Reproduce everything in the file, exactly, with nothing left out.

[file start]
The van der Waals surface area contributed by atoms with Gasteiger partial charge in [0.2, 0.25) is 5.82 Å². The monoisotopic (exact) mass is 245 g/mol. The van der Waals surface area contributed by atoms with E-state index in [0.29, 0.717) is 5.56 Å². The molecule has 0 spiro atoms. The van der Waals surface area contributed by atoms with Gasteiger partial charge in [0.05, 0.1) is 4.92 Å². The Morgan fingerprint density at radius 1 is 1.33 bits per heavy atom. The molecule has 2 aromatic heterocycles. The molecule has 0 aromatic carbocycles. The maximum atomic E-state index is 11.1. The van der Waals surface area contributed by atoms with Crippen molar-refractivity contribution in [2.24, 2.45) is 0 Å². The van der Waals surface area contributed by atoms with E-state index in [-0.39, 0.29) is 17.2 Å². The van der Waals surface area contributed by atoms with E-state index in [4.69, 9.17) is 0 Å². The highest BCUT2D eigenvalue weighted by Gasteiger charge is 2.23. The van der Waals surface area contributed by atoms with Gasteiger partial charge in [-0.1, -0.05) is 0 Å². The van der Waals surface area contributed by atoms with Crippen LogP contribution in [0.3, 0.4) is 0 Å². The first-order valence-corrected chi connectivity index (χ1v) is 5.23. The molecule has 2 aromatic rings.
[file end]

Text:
The van der Waals surface area contributed by atoms with Gasteiger partial charge in [0.2, 0.25) is 5.82 Å². The monoisotopic (exact) mass is 245 g/mol. The van der Waals surface area contributed by atoms with E-state index in [0.29, 0.717) is 5.56 Å². The molecule has 0 spiro atoms. The van der Waals surface area contributed by atoms with Gasteiger partial charge in [0.05, 0.1) is 4.92 Å². The Morgan fingerprint density at radius 1 is 1.33 bits per heavy atom. The molecule has 2 aromatic heterocycles. The molecule has 0 aromatic carbocycles. The maximum atomic E-state index is 11.1. The van der Waals surface area contributed by atoms with Crippen molar-refractivity contribution in [2.24, 2.45) is 0 Å². The van der Waals surface area contributed by atoms with E-state index in [-0.39, 0.29) is 17.2 Å². The van der Waals surface area contributed by atoms with E-state index in [4.69, 9.17) is 0 Å². The highest BCUT2D eigenvalue weighted by Gasteiger charge is 2.23. The van der Waals surface area contributed by atoms with Gasteiger partial charge in [-0.1, -0.05) is 0 Å². The van der Waals surface area contributed by atoms with Crippen LogP contribution in [0.3, 0.4) is 0 Å². The first-order valence-corrected chi connectivity index (χ1v) is 5.23. The molecule has 2 aromatic rings.